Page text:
Zero Waste. It’s a lofty ideal. One few of us are committed enough to attain. But, given the statistics on waste generation per person, it’s an ideal we need to strive toward before half the world is buried under mountains of rubbish.
According to Living Smart QLD:
“Australia is one of the highest waste producers in the world, recently ranked in the top five waste producing nations, on a per person basis.
We produce over 18 million tonnes of waste per year—the equivalent of three million garbage trucks full of compacted rubbish. Each Australian family contributes enough rubbish each year to fill a three-bedroom house from floor to ceiling.”
Enough rubbish to fill a three bedroom house! Floor to ceiling. Sadly, the statistics are similar in the US and the UK.
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How Much Waste Does Your Household Produce Each Week?
My own household, which consists of two adults and three cats, produces enough rubbish each week to fill a 27 litre (7 gallon) bin. Plus, depending on the week, a similar volume of recyclables. I know we can do a lot better than that. A lot better. I also know that the weeks we rely on pre-prepared or partially prepared meals from the grocery store, the bin is usually full much earlier in the week.
We have a long way to go before we are even within sight of a zero waste lifestyle but we’re aware of how much rubbish we generate and are striving to reduce it every single day.
If you’re also looking to reduce your weekly contribution to the local landfill, here are some tips to get you started. It’s a process so focus on making meaningful steps rather than reaching for perfection right from the start.
- Make your meals from scratch – the packaging of packaged food adds up very quickly.
- Buy bulk (when it makes sense) – there’s less packaging and more product.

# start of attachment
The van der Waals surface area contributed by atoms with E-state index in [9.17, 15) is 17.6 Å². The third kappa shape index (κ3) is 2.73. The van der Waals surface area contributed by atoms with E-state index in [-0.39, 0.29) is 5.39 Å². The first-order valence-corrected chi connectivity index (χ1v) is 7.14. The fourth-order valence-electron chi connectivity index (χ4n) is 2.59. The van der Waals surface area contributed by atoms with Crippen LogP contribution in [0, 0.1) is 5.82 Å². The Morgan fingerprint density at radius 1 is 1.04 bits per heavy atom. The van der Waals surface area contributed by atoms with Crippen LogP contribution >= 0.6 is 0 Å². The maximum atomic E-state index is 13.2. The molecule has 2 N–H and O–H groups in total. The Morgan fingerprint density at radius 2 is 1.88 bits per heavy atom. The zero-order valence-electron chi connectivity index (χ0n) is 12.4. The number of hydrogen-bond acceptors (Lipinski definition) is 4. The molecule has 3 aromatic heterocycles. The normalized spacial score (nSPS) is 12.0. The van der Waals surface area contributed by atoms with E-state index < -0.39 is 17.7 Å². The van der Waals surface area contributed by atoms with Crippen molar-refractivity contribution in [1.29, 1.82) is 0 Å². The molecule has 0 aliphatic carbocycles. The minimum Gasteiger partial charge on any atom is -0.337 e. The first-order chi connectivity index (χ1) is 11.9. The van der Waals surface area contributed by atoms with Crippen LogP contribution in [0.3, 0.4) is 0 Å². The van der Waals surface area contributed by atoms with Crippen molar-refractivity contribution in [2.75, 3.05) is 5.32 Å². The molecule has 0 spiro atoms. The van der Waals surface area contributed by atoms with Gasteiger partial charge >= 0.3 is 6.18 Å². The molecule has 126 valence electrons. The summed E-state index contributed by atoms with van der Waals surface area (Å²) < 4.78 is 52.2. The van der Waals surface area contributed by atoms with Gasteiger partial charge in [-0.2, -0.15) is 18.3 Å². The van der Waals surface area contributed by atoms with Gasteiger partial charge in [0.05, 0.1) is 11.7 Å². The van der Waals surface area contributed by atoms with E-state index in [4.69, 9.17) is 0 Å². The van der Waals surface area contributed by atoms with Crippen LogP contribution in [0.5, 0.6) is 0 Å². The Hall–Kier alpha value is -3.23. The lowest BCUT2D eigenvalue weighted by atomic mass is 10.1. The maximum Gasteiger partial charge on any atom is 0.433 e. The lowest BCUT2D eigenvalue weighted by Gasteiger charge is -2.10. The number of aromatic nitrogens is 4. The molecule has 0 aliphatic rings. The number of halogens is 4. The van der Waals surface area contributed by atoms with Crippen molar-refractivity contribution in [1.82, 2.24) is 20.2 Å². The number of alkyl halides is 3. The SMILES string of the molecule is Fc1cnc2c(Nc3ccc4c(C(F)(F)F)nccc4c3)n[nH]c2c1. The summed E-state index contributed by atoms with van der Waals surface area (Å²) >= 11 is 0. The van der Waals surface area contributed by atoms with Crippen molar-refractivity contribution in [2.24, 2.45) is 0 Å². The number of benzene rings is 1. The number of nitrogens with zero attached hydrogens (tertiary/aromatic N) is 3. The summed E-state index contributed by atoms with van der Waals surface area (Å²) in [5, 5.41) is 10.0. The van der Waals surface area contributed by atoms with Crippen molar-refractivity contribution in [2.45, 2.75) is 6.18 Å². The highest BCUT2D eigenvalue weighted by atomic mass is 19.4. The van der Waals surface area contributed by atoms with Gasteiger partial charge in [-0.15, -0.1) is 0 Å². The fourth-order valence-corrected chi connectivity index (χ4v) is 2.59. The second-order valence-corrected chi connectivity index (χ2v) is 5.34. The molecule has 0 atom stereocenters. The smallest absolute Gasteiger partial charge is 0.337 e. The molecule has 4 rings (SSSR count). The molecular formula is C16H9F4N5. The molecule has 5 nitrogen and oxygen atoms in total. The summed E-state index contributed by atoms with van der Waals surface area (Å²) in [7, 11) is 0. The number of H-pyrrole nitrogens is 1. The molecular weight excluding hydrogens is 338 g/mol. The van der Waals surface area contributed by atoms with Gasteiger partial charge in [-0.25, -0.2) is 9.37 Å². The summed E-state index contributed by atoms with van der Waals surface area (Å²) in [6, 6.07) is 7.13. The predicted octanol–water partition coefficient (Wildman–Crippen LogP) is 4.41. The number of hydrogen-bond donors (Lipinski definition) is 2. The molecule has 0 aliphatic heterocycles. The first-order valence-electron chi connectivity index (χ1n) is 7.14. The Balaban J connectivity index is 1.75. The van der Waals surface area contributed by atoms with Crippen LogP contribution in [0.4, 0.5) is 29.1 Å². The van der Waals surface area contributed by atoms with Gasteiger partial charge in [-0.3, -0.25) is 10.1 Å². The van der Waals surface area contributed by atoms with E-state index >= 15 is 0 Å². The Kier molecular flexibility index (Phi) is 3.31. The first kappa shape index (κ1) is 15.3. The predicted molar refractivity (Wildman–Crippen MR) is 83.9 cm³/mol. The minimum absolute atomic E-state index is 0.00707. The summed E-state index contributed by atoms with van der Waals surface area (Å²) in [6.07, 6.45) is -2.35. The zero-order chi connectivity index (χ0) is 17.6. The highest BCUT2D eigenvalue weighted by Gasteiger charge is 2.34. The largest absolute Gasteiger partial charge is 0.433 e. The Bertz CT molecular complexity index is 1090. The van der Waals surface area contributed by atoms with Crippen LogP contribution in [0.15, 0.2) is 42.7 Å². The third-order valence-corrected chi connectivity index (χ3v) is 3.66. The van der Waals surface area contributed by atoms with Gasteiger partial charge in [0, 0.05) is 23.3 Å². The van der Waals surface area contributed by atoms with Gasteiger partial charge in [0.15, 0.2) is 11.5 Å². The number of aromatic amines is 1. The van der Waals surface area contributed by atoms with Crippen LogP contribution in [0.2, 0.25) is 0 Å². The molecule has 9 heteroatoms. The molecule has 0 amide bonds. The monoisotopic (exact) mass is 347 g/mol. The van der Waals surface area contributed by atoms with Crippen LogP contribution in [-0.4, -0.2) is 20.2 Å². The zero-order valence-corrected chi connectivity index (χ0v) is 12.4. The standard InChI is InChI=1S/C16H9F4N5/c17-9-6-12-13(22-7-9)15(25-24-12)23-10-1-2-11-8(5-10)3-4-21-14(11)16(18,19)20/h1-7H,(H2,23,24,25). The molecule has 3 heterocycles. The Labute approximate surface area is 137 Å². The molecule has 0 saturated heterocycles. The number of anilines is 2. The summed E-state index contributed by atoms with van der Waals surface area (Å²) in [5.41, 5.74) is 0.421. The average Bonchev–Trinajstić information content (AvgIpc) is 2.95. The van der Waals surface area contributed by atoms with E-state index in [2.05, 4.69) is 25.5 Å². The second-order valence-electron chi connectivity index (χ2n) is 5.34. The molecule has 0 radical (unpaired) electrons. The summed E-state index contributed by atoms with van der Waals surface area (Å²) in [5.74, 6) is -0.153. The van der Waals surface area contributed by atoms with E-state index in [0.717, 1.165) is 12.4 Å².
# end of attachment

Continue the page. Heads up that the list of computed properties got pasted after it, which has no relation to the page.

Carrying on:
- If all other things are equal, buy the product with less packaging and send a note to the company letting them know why you didn’t buy their product. If enough people do that, they’ll soon change the way their product is packaged.
- Most of all, don’t buy unnecessary stuff. That goes for food, too. Make sure what you buy gets used. Composting is great but waste is not.
It might sound bizarre, but it’s worth tracking your weekly contribution of garbage so you can measure how well you’re doing.
What Does Zero Waste Look Like?
Bea Johnson (Zero Waste Home) is one of the best known adherents to the zero waste lifestyle. You could say she’s the Queen Bea of Zero Waste. In the video below, Bea explains not just how she created and maintains her zero waste lifestyle but also the unexpected benefits of pursuing the zero waste ideal.
Bea’s mantra is: Refuse, Reduce, Reuse, Recycle & Rot. In that order.
The Story of Stuff
I first watched this video many years ago and it definitely made me think about stuff from a completely different perspective. I highly recommend it if you haven’t already seen it.
Zero Waste Grocery Store
Creating a zero waste life would be a lot easier if there was a store nearby like this one. Original Unverpackt is a concept store in Berlin. The stores founders, Sara Wolf and Milena Glimbovski, wanted to provide a way to give consumers the option of buying food without the waste. No items for sale in this store have any packaging.
Remember, rubbish is, in most cases, wasted resources. And, wasted resources are wasted dollars. Whichever way you look at it, you pay for every piece of rubbish you throw away. That payment can be immediate, included in the cost of the item, or long term in the cost to the environment through contamination of soil and waterways as well as tying up potentially arable land in the form of landfill.
The beauty of striving for a zero waste lifestyle is that the benefits begin as soon as you do.
What sort of contribution are you making to landfill each week?